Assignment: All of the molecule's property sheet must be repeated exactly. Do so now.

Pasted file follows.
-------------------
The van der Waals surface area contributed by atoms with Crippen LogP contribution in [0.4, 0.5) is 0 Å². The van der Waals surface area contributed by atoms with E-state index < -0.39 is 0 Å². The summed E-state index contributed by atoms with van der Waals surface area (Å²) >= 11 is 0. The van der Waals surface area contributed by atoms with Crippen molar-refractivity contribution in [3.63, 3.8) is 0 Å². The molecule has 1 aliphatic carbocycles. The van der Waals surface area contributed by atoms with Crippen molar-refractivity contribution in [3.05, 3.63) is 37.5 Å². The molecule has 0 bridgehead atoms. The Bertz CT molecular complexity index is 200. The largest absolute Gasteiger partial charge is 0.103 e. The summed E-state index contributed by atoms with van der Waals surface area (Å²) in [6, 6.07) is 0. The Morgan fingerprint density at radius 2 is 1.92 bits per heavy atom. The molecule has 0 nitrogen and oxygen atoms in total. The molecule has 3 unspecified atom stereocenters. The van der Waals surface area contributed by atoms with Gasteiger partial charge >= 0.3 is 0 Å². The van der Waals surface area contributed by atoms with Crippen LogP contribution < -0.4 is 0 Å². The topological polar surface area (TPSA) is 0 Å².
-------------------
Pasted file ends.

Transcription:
The van der Waals surface area contributed by atoms with Crippen LogP contribution in [0.4, 0.5) is 0 Å². The van der Waals surface area contributed by atoms with E-state index < -0.39 is 0 Å². The summed E-state index contributed by atoms with van der Waals surface area (Å²) >= 11 is 0. The van der Waals surface area contributed by atoms with Crippen molar-refractivity contribution in [3.63, 3.8) is 0 Å². The molecule has 1 aliphatic carbocycles. The van der Waals surface area contributed by atoms with Crippen molar-refractivity contribution in [3.05, 3.63) is 37.5 Å². The molecule has 0 bridgehead atoms. The Bertz CT molecular complexity index is 200. The largest absolute Gasteiger partial charge is 0.103 e. The summed E-state index contributed by atoms with van der Waals surface area (Å²) in [6, 6.07) is 0. The Morgan fingerprint density at radius 2 is 1.92 bits per heavy atom. The molecule has 0 nitrogen and oxygen atoms in total. The molecule has 3 unspecified atom stereocenters. The van der Waals surface area contributed by atoms with Gasteiger partial charge >= 0.3 is 0 Å². The van der Waals surface area contributed by atoms with Crippen LogP contribution < -0.4 is 0 Å². The topological polar surface area (TPSA) is 0 Å².